The numbers are shocking: Experts estimate that almost 50 percent of all dogs over the age of 10 will develop cancer and approximately one in four of all dogs will at some stage in their life develop a cancer. Though veterinarians are providing high quality medical care for dogs with cancer, mysteries related to cause and treatment continue to puzzle researchers.
Genomics Professor Matthew Breen is conducting research on cancer in man’s best friend in his lab at the N.C. State University Center for Comparative Medicine and Translational Research (CCMTR). Breen, who worked on the Human Genome Mapping Project and the Canine Genome Project, believes studying cancer in dogs will not only improve canine treatment therapies but also offer insights into the cause and treatment of human cancers.
“Dogs in this country get as many cancers as people, if not more. The types of
cancer they get are almost identical to what we see in people,” says Breen, a UK researcher who in 2002 relocated his lab to N.C. State as part of the Genomics Initiative. “It is important to recognize that cancers in the dog are spontaneous diseases. Our pet dogs live in our homes. They breathe the same air as we, drink the same water, get on our beds and often eat the foods we eat. When we take them for a walk, they encounter the same herbicide- and insecticide-treated grass we run across. Add to this shared environment the fact that the genome of the dog is 80 to 90 percent similar to that of people, and why wouldn’t dogs and people get the same kinds of cancer?”
However, the much larger incidence of cancers in dogs than in humans is striking, Breen says. “There are 80 million pet dogs in the US; 55 percent of those are purebred dogs. The incidence of cancer in purebred dogs is substantially higher than the corresponding incidence in people. For example, one in five golden retrievers, one of the most popular breeds in the US, is diagnosed with hemangiosarcoma and is likely to die from it. One in eight goldens is diagnosed with and dies from the equivalent of Non-Hodgkin’s lymphoma. In the overall dog population, we estimate 300,000 dogs die from lymphoma each year. That’s 375 deaths per 100,000 dogs in the US. Clearly, the causes can’t be environmental alone. Certain purebred dogs have a genetic susceptibility to certain cancers.”
To better understand this, Breen points back about 15,000 years when human society had not developed beyond nomadic, survival habits. “In those days, wolves probably preyed on young livestock and maybe even people in nomadic camps. Remember Rudyard Kipling’s ‘Just So Stories?’ The humans, fearing the wolf was about to take their land, threw him some meat. He took it and walked away. When a larger predator approached the camp, the wolf saw him as a threat to his livelihood and chased him away. We can imagine that the wolf was the first intruder alert-defense mechanism — not because he liked the people but because he recognized that the two-legged creatures gave him sustenance.”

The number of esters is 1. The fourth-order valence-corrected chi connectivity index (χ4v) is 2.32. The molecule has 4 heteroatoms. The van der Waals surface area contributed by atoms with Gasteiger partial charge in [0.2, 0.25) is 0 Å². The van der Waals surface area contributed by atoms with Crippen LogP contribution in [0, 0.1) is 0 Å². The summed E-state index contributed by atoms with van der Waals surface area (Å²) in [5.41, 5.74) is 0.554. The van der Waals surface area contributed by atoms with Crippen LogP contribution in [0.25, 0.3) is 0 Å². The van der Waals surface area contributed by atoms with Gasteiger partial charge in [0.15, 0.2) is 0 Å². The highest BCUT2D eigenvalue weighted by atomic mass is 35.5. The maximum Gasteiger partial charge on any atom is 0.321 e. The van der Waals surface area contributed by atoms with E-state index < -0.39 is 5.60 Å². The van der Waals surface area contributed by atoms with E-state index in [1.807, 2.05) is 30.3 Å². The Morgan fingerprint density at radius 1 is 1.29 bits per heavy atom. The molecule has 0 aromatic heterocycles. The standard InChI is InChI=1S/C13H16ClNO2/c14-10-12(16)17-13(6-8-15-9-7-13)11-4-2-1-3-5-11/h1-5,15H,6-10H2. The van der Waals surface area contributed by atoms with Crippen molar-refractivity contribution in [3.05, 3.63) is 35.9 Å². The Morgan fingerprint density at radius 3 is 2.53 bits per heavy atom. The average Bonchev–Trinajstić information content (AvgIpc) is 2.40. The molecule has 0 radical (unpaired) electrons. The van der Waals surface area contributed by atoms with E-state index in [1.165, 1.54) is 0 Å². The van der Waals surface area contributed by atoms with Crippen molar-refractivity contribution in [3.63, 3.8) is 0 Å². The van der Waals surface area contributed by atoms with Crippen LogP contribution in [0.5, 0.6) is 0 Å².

Eventually wolves became more domesticated, moving into the camps and becoming part of everyday survival in the emerging human society, Breen adds. For thousands of years, humans continued to breed them for function.
Things changed about 400 years ago with the industrial revolution. Rich land and factory owners with more free time began to breed dogs as a hobby because they liked the way they looked, Breen says. “The American Kennel Club now recognizes 173 purebred dogs. Each comes with a breed standard, a description of the physical and behavioral attributes of the dog. At shows, judges assess their condition and appearance against the breed standard to identify the one most resembling that which we desire.”
The inbreeding designed to generate dogs of a desired look resulted in breeds with “restrictive or limited genetic variability,” Breen says. “Unfortunately, through no one’s fault, by restricting their genetic variability, we simultaneously introduced genetic diseases.” In an animal with lots of genetic variations, the animal may inherit a mutated copy of